Health Disparities of Coronavirus Disease 2019 in Texas, March-July 2020

Christy Xavier, Rafia S. Rasu

Research output: Contribution to journalArticlepeer-review

Abstract

OBJECTIVES: Although disparities in coronavirus disease 2019 (COVID-19) prevalence are known, knowledge of the recent surge of COVID-19 in Texas and factors affecting fatality rates is limited. Understanding the health disparities associated with COVID-19 can help healthcare professionals determine the populations that are most in need of COVID-19 preventive care and treatment. The aim of this study was to assess COVID-19-related case and mortality rates. METHODS: Our cross-sectional analysis used Texas Department of State Health Services COVID-19 case surveillance counts. Case, hospitalization, and mortality counts were obtained from March to July 2020. RESULTS: From March to July 2020, there were 420,397 COVID-19-related cases and 6954 deaths in Texas. There were 3277 new cases and 104 deaths in March, and 261,876 new cases and 3660 deaths in July. The number of new COVID-19 cases was the highest from March to April (relative risk 1.77, 95% confidence interval [CI] 1.76-1.78). Although the death rate in June was a 30% increase over the rate in May, death rates nearly tripled by the end of July, for a total of 3660 deaths. Of the 3958 deaths, demographic data were available for 753 deaths. Of these, 440 were male, 16 Asian, 95 Black, 221 Hispanic, 325 White, and 96 were "Other" or "Unknown." Males were associated with a slightly higher chance of acquiring COVID-19 than females (odds ratio [OR] 1.11, 95% CI 1.09-1.14) and nearly a 29% higher chance of dying of COVID-19 compared with females (OR 1.29, 95% CI 1.11-1.49). Bivariate analysis revealed that the probability of acquiring COVID-19 was 12% higher in older adults compared with individuals younger than 65 years old (OR 1.12, 95% CI 1.08-1.16), and older adults had an 18.8 times higher risk of death when compared with the rate of younger individuals (OR 18.79, 95% CI 15.93-22.15). Hispanics and Blacks were 70% and 48%, respectively, more likely to contract COVID-19 than Whites. All races had lower significant chance of death when compared with Whites. At the end of July, there was a total of 430,485 Texas COVID-19 cases and 6387 fatalities (8.8% of all cases and 4% of all deaths in the United States.). Case fatality ratios were the highest in older adults. As we continued to observe data, in contrast to previous study time points, we found that Asians and Hispanics had no significant difference in COVID mortality rates and were comparable in terms of mortality odds and death case ratios when compared with Whites. CONCLUSIONS: This time period represents the highest COVID-19 surge time in Texas. Although our data consist of a short time period of population-level data in an ongoing pandemic and are limited by information reported to the Texas Department of State Health Services, older age, male sex, Hispanics, and Blacks are currently associated with higher infection rates, whereas older age, male sex, and Whites are associated with higher mortality rates. Clinicians and decision makers should be aware of the COVID-19 health disparities and risk factors for mortality to better promote targeted interventions and allocate resources accordingly.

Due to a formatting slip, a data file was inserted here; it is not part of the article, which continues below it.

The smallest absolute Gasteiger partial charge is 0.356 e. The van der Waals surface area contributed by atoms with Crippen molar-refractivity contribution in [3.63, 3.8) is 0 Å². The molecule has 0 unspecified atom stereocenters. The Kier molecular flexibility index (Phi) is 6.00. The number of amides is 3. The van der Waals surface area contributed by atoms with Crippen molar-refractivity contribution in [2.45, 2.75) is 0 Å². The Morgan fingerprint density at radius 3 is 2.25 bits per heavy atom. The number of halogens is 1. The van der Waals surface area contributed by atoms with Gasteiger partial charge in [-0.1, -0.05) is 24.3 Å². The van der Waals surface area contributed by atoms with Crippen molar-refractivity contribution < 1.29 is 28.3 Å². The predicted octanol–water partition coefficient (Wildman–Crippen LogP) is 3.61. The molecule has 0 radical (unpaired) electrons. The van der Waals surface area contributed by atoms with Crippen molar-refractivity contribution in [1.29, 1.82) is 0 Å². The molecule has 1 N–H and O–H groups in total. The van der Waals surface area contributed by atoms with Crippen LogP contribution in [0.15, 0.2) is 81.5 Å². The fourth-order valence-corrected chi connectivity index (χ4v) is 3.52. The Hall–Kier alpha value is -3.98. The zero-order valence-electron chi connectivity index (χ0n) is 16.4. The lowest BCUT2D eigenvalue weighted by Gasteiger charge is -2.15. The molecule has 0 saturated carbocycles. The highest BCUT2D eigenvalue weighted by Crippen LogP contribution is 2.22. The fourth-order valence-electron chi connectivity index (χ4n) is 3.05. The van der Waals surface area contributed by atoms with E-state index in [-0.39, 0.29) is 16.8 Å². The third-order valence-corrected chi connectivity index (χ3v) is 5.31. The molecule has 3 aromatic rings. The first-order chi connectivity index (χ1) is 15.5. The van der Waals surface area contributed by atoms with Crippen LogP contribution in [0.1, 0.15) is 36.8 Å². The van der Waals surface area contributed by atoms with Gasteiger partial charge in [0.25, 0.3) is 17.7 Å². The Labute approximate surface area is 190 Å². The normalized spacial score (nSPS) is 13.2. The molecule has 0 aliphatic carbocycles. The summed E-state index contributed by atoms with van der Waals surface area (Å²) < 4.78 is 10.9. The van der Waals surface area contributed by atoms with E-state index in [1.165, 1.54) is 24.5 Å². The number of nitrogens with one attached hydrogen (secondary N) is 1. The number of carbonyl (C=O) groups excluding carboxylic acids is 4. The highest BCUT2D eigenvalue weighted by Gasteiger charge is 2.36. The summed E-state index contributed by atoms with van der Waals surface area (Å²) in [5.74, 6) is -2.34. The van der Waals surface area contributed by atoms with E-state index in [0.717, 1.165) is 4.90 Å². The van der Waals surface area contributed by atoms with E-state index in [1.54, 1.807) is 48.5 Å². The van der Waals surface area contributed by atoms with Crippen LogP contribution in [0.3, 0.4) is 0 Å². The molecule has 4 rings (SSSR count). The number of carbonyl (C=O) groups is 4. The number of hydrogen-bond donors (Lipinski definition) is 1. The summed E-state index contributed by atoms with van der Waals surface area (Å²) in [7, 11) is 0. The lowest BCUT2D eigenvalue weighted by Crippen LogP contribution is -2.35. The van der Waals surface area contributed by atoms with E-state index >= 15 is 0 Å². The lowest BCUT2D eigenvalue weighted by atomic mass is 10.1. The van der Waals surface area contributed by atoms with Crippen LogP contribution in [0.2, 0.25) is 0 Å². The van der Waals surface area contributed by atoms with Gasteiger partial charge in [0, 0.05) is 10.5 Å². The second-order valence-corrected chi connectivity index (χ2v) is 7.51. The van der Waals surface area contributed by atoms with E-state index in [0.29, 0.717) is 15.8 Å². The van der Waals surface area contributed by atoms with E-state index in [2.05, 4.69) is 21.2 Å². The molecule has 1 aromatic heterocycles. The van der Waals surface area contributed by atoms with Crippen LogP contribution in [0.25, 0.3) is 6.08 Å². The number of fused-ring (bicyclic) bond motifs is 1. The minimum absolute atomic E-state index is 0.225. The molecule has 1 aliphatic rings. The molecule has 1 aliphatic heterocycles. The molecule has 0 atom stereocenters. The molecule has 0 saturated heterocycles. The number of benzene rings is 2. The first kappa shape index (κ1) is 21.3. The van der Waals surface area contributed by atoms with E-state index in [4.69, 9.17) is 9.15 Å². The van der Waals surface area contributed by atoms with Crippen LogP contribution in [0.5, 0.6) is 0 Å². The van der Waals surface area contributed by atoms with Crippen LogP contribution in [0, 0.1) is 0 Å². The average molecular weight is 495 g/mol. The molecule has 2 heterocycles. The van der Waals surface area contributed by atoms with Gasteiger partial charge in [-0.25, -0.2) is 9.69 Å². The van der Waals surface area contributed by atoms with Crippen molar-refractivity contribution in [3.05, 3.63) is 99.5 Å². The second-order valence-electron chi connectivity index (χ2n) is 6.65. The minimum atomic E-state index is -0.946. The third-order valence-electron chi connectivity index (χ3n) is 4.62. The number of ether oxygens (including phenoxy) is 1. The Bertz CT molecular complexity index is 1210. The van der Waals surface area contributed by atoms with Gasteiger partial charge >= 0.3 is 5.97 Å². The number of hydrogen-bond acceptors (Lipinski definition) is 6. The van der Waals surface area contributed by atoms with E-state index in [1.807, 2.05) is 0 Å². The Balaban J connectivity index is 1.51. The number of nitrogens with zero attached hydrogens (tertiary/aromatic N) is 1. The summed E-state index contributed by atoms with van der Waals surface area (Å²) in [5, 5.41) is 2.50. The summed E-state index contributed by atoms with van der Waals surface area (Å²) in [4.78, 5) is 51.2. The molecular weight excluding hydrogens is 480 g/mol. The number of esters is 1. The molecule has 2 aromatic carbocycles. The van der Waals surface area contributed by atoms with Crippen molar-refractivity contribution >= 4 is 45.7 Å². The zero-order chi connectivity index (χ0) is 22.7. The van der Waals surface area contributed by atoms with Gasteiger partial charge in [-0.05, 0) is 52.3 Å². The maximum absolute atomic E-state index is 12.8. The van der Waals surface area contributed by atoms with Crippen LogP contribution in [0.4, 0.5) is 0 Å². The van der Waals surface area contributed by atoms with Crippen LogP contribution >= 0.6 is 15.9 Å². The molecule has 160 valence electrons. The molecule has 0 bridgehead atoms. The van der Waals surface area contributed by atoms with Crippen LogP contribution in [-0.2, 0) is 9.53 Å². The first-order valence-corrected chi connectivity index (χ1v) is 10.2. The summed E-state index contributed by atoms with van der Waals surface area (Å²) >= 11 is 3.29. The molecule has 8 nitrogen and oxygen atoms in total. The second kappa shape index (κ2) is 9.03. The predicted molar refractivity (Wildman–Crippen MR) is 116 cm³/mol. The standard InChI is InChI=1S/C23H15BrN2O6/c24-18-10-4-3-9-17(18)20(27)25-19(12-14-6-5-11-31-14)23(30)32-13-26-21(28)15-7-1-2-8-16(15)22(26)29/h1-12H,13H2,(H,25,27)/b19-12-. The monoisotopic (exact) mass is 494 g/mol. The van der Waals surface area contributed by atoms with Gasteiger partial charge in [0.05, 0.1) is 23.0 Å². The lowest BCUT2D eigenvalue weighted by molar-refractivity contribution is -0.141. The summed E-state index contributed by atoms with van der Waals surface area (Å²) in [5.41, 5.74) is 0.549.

Original languageEnglish
Pages (from-to)649-656
Number of pages8
JournalSouthern Medical Journal
Volume114
Issue number10
DOIs
StatePublished - 1 Oct 2021

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